Chapter 16: Breastfeeding
How to breastfeed
Help mothers start breastfeeding within an hour of the baby’s birth. The first
yellow-colored milk, called colostrum, is just what a new baby needs. It has the
right nutrition and provides extra protection against infection. Colostrum also
cleans the baby’s intestines. There is no need to give teas or herbs to do this.
A baby will usually show she is ready to feed by moving toward her mother's
breast or by smacking her lips. If the baby has a hard time breastfeeding at first,
the mother can put a few drops of milk on the baby’s lips and on her nipple to
encourage the baby to suck.
A mother should feed her baby whenever he is hungry, day and night. Many
new babies will suckle every 1 to 2 hours. The more the baby suckles, the more
milk the mother will make.
Babies should have only breast milk (drink no other fluids and eat no other
foods) for the first 6 months. And babies old enough to eat still need to breastfeed
until they are about 2 years old or older.
WARNING! Breast milk is the best and only food a baby needs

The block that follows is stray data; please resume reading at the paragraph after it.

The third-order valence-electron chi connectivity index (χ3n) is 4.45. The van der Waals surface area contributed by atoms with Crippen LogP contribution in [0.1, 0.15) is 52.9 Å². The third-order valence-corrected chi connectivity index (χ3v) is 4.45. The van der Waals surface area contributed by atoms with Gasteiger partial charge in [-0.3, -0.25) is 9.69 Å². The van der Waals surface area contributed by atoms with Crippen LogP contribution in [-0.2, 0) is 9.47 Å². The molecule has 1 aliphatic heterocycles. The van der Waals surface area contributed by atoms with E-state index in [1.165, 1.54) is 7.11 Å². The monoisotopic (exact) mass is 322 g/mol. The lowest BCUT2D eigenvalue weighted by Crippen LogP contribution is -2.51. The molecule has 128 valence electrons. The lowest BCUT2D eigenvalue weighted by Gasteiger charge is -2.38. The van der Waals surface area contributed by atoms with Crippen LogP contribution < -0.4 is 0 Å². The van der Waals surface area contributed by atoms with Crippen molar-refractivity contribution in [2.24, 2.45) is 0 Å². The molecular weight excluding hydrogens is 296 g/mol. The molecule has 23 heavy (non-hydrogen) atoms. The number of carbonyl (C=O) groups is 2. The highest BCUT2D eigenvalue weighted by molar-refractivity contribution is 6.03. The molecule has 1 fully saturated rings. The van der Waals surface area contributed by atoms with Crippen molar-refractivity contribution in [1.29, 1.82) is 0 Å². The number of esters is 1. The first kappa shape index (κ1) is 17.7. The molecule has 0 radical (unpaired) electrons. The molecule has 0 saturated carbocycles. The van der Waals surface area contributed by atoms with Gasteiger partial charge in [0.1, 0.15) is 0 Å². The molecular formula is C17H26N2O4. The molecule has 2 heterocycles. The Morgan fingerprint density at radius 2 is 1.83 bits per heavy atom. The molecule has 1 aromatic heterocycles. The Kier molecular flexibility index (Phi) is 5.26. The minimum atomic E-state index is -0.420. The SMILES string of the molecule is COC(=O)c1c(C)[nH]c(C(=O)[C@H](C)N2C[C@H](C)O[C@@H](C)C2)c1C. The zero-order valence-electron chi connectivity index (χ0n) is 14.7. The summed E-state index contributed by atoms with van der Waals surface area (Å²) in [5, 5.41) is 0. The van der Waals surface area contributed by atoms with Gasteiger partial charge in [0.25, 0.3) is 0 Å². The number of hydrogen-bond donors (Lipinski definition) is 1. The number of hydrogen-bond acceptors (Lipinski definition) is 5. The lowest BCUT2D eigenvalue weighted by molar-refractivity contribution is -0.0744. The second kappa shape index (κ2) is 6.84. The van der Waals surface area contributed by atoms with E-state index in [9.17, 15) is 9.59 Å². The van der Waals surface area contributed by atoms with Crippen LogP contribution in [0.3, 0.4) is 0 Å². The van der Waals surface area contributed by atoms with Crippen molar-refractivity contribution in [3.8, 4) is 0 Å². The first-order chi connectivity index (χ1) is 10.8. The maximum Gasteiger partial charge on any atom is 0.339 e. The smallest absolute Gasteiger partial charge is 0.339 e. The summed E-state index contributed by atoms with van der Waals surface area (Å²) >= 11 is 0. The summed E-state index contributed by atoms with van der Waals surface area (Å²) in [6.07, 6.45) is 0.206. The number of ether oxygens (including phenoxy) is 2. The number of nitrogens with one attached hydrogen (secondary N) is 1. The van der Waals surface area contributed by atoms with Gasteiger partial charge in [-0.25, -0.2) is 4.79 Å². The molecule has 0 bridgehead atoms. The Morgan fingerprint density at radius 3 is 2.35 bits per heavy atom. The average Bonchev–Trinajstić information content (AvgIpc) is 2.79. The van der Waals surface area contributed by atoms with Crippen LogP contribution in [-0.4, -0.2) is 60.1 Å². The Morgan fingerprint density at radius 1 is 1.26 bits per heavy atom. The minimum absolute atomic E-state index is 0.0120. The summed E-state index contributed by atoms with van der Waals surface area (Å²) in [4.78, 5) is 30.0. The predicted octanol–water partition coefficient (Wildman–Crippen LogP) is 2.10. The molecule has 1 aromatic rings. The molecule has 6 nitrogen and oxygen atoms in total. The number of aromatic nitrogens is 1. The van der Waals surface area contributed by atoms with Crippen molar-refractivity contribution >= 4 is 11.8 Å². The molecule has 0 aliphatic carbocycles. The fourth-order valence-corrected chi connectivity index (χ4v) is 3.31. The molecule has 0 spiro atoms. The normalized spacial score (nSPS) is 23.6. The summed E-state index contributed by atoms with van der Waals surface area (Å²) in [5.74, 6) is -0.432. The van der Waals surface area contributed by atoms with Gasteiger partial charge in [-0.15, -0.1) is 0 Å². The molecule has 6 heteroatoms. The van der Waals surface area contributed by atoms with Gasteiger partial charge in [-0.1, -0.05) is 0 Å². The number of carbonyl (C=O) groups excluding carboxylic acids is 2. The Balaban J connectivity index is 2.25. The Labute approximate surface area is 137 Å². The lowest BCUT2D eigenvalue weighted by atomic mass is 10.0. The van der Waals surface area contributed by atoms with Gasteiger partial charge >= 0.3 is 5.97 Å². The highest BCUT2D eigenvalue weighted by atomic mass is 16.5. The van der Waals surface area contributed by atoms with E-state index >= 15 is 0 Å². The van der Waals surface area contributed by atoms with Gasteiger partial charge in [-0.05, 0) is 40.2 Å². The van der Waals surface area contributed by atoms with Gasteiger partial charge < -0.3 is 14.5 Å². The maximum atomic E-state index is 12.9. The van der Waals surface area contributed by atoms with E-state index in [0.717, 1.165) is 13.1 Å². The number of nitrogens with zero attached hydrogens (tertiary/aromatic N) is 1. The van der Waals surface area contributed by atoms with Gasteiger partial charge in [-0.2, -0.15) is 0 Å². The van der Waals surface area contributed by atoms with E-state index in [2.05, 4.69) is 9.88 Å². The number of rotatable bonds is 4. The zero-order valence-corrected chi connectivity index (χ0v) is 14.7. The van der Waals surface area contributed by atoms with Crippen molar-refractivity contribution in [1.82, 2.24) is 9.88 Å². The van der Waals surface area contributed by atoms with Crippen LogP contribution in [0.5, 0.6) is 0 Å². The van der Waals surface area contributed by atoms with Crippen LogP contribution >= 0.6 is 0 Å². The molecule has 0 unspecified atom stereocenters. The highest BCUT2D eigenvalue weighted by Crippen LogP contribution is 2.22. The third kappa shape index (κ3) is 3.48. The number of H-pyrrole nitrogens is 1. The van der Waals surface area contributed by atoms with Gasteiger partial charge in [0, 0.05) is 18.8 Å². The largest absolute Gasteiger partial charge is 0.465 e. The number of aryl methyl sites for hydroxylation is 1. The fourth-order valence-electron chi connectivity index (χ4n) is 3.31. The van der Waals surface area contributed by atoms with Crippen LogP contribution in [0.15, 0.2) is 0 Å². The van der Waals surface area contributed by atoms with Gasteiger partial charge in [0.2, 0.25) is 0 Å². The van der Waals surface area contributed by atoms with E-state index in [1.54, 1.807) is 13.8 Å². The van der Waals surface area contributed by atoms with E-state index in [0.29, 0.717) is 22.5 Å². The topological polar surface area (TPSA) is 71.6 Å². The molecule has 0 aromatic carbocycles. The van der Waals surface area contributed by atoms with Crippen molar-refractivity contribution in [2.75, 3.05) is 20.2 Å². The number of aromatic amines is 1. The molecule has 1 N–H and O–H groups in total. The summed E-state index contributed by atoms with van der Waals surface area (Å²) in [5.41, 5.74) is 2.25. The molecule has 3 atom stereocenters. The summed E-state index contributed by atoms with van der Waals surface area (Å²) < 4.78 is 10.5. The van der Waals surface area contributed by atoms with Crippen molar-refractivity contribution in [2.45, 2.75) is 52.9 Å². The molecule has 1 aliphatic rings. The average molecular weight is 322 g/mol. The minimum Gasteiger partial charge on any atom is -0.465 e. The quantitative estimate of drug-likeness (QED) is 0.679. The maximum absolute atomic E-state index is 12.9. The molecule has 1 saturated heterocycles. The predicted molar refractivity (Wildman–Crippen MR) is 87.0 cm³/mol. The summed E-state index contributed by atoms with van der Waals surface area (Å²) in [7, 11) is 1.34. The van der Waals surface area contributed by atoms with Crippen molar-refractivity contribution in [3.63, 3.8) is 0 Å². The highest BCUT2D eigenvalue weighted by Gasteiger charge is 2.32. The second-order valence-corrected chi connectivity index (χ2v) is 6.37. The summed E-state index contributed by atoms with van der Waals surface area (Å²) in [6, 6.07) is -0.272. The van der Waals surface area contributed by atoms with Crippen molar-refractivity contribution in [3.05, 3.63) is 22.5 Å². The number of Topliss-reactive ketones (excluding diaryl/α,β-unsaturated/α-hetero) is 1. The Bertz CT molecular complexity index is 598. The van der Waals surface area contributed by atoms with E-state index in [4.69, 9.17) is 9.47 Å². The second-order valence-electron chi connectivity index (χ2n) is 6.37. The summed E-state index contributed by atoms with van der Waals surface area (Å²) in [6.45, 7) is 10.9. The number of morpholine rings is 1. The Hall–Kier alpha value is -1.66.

for the first 6 months. If a mother gives a baby formula, water,
teas, or cereals before 6 months, the baby will suck at the breasts
less. This makes the mother have less milk. These other foods can
also cause diarrhea, allergies, or other problems in a young baby.
How to hold the baby
A woman may have a difficult time learning to feed her first baby. You can help
by encouraging her to keep trying and showing her the right positions for
breastfeeding. A good position helps the baby attach better to the breast, feed
better, and prevents sore or cracked nipples.
The mother should support the baby’s head with her hand or arm. The baby’s
whole body should face the mother so his neck is not turned. This position makes
it easier for him to swallow.
When the baby opens his mouth wide, the mother should bring the baby onto
her breast. The baby should have a big mouthful of the breast, with the nipple
deep in his mouth.
This baby has a good
mouthful of breast.
This baby does not have
enough breast in his mouth.
A Book for Midwives (2010)